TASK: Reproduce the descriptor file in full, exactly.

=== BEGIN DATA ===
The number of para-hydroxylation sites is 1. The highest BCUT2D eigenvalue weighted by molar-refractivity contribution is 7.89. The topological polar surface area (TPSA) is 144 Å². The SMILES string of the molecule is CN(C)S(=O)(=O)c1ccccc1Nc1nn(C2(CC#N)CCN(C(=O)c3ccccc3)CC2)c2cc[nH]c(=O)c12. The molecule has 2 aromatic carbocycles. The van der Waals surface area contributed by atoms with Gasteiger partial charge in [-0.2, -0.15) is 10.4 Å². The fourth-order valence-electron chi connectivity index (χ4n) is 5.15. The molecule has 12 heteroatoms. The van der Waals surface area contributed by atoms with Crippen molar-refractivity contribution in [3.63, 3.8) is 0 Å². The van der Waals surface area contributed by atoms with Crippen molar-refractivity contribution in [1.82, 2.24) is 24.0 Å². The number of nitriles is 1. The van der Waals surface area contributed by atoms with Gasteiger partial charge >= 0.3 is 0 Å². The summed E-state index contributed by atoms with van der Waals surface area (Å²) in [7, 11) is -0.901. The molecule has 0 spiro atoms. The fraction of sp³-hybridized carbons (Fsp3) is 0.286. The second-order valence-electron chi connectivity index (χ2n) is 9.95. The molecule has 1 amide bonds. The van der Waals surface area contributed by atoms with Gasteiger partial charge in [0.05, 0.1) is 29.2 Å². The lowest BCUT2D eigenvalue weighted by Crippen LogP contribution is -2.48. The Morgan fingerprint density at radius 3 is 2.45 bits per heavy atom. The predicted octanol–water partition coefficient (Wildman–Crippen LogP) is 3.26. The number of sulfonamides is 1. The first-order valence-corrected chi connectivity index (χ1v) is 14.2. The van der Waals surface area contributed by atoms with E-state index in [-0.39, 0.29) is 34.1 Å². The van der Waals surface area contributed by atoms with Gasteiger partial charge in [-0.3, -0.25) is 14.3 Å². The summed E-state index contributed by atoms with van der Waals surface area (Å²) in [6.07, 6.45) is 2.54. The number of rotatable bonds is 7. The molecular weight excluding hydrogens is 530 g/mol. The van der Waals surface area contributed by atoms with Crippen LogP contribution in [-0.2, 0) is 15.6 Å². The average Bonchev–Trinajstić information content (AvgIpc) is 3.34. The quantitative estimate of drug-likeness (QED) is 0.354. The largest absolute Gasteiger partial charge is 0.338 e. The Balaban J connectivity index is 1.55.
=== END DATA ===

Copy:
The number of para-hydroxylation sites is 1. The highest BCUT2D eigenvalue weighted by molar-refractivity contribution is 7.89. The topological polar surface area (TPSA) is 144 Å². The SMILES string of the molecule is CN(C)S(=O)(=O)c1ccccc1Nc1nn(C2(CC#N)CCN(C(=O)c3ccccc3)CC2)c2cc[nH]c(=O)c12. The molecule has 2 aromatic carbocycles. The van der Waals surface area contributed by atoms with Gasteiger partial charge in [-0.2, -0.15) is 10.4 Å². The fourth-order valence-electron chi connectivity index (χ4n) is 5.15. The molecule has 12 heteroatoms. The van der Waals surface area contributed by atoms with Crippen molar-refractivity contribution in [3.63, 3.8) is 0 Å². The van der Waals surface area contributed by atoms with Crippen molar-refractivity contribution in [1.82, 2.24) is 24.0 Å². The number of nitriles is 1. The van der Waals surface area contributed by atoms with Gasteiger partial charge >= 0.3 is 0 Å². The summed E-state index contributed by atoms with van der Waals surface area (Å²) in [7, 11) is -0.901. The molecule has 0 spiro atoms. The fraction of sp³-hybridized carbons (Fsp3) is 0.286. The second-order valence-electron chi connectivity index (χ2n) is 9.95. The molecule has 1 amide bonds. The van der Waals surface area contributed by atoms with Gasteiger partial charge in [0.05, 0.1) is 29.2 Å². The lowest BCUT2D eigenvalue weighted by Crippen LogP contribution is -2.48. The Morgan fingerprint density at radius 3 is 2.45 bits per heavy atom. The predicted octanol–water partition coefficient (Wildman–Crippen LogP) is 3.26. The number of sulfonamides is 1. The first-order valence-corrected chi connectivity index (χ1v) is 14.2. The van der Waals surface area contributed by atoms with E-state index in [-0.39, 0.29) is 34.1 Å². The van der Waals surface area contributed by atoms with Gasteiger partial charge in [-0.3, -0.25) is 14.3 Å². The summed E-state index contributed by atoms with van der Waals surface area (Å²) in [6.07, 6.45) is 2.54. The number of rotatable bonds is 7. The molecular weight excluding hydrogens is 530 g/mol. The van der Waals surface area contributed by atoms with Crippen LogP contribution in [-0.2, 0) is 15.6 Å². The average Bonchev–Trinajstić information content (AvgIpc) is 3.34. The quantitative estimate of drug-likeness (QED) is 0.354. The largest absolute Gasteiger partial charge is 0.338 e. The Balaban J connectivity index is 1.55.